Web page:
Academic journal article Essays in French Literature and Culture

'Mon Cher Papa, Ma Chère Maman': The Drôle De Guerre of Madeleine Blaess

Academic journal article Essays in French Literature and Culture

'Mon Cher Papa, Ma Chère Maman': The Drôle De Guerre of Madeleine Blaess

Article excerpt

J'ai reçu une lettre du 'C.F' me demandant d'écrire un article en français sur "Paris en guerre". Je le ferais si j'ai le temps. Dites-moi qu'est-ce que je pourrais mettre pour intéresser - parler des alertes? que sais-je!! (Blaess, 17 November 1939)

Born in France to French parents Madeleine Blaess was raised and educated in York, England at the Bar Convent and at the University of Leeds from where she graduated with a first class honours degree in French in 1939. Her exemplary achievements as an undergraduate earned her a university bursary to research a doctorate in Medieval French at the Sorbonne in Paris. After some hesitation over the wisdom of heading to France after the allied declaration of war on Germany on 3 September 1939, Blaess set out in late October 1939. Between 25 October 1939 and 1 June 1940, she wrote, in the imperfect French of a non-native speaker, 38 letters to her parents in York, England. The unpublished letters run to approximately 75,000 words, written in miniscule longhand script on foolscap sheets (11" x 8" - 28 cm x 21 cm) of which there are an average of four per letter. They offer both a fascinating insight into the period as well as a number of methodological challenges.

How can one make historical sense of letters which, because susceptible to censorship, Blaess in turn has to censor to ensure that they are allowed through? How do we know that Blaess is not distorting facts to reassure anxious parents? How selectively does Blaess assemble the anecdotes in which she figures in view of reception by her parents? There are, however, a number of redemptive features about Blaess's letters. Their intensely descriptive narrative is consistent, in broad terms, with existing historical accounts. They appear to conform to what Martha Hanna identifies as a pedagogically inculcated epistolary protocol characteristic of letters written by French servicemen to their families during the Great War which, as Hannah puts it 'emphasized the importance and affective power of regular, honest correspondence: during extended absences families could sustain pre-existing bonds of affection by engaging in "conversation from afar"' (Hannah, 2003, 1339). Blaess's French parents would have been formally schooled in this practice of letter writing and her father was a veteran of the Great War. It is not unreasonable to suppose that vestiges of the protocol described by Hanna were maintained in parental letters and viewed as an exemplary model by Blaess. Hanna examines the Manuel général de l'instruction primaire and the Revue de l'enseignement primaire et primaire supérieur for the period 1880- 90 which show that 'the curriculum stressed that a letter was a substitute for a face-to-face conversation, and children should think of it as "a written conversation". These conversations were, writes Hanna, driven by moral imperatives. The qualities of thrift, diligence and punctuality, identified by Hanna are returned to time and again by Blaess as are compassion and stoicism which come to the fore as France teeters on the brink in May (ibid, 1344-1347). Above all, the curriculum cherishes honesty as fundamental to the maintenance and reinforcement of the familial bond over distance and it is this, claims Hannah, which drove soldiers, in defiance of the censor, to disclose to their families the true horror and misery of the trenches. It would seem that a letter writing protocol that required an imagined 'face-to-face' conversation demanded a repudiation of the dissembling possibilities open to the letter writer. If Blaess self-censors, she says so. If she reassures her parents, she provides evidence to assert the honesty of her representation. When she errs from thrift, stoicism, industry, she adopts another trait of the protocol, one not unfamiliar to a convent educated jeune fille, she confesses.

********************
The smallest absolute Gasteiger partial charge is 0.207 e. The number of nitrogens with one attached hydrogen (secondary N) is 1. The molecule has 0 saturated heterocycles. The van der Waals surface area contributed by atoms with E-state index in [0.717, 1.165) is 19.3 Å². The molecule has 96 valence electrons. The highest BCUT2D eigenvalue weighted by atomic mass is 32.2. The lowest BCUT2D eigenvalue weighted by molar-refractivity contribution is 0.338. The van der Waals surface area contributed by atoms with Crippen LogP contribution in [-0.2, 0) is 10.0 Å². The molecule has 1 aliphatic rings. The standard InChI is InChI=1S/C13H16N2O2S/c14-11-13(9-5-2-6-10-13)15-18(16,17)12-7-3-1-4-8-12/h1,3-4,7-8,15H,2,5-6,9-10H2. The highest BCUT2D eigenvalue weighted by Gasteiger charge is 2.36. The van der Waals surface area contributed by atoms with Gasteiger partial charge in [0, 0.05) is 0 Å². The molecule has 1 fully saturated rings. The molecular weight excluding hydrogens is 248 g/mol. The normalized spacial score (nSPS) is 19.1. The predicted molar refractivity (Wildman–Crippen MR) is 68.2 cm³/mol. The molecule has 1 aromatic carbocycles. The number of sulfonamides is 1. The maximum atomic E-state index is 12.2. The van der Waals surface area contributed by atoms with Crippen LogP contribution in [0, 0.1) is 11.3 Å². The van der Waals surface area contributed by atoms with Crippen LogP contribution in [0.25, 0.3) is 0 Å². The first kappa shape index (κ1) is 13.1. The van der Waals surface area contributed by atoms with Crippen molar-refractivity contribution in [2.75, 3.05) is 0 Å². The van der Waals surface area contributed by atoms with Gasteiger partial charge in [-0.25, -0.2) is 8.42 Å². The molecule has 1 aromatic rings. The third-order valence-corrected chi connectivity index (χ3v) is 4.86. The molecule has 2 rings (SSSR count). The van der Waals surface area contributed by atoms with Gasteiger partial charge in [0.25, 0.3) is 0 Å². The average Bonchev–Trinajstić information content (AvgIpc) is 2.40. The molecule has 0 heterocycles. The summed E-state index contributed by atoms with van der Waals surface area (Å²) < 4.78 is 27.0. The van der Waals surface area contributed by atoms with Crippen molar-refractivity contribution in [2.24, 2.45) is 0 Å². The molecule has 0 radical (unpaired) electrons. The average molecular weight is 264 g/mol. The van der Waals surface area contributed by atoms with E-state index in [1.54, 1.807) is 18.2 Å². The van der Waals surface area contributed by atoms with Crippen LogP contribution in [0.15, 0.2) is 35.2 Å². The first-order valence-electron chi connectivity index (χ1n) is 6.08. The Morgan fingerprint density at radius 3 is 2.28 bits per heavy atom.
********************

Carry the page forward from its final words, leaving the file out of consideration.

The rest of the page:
Whilst letters have been largely overlooked by researchers of French public opinion during the Phoney War, historians in other fields have used letters to corroborate or illustrate established historical facts. …

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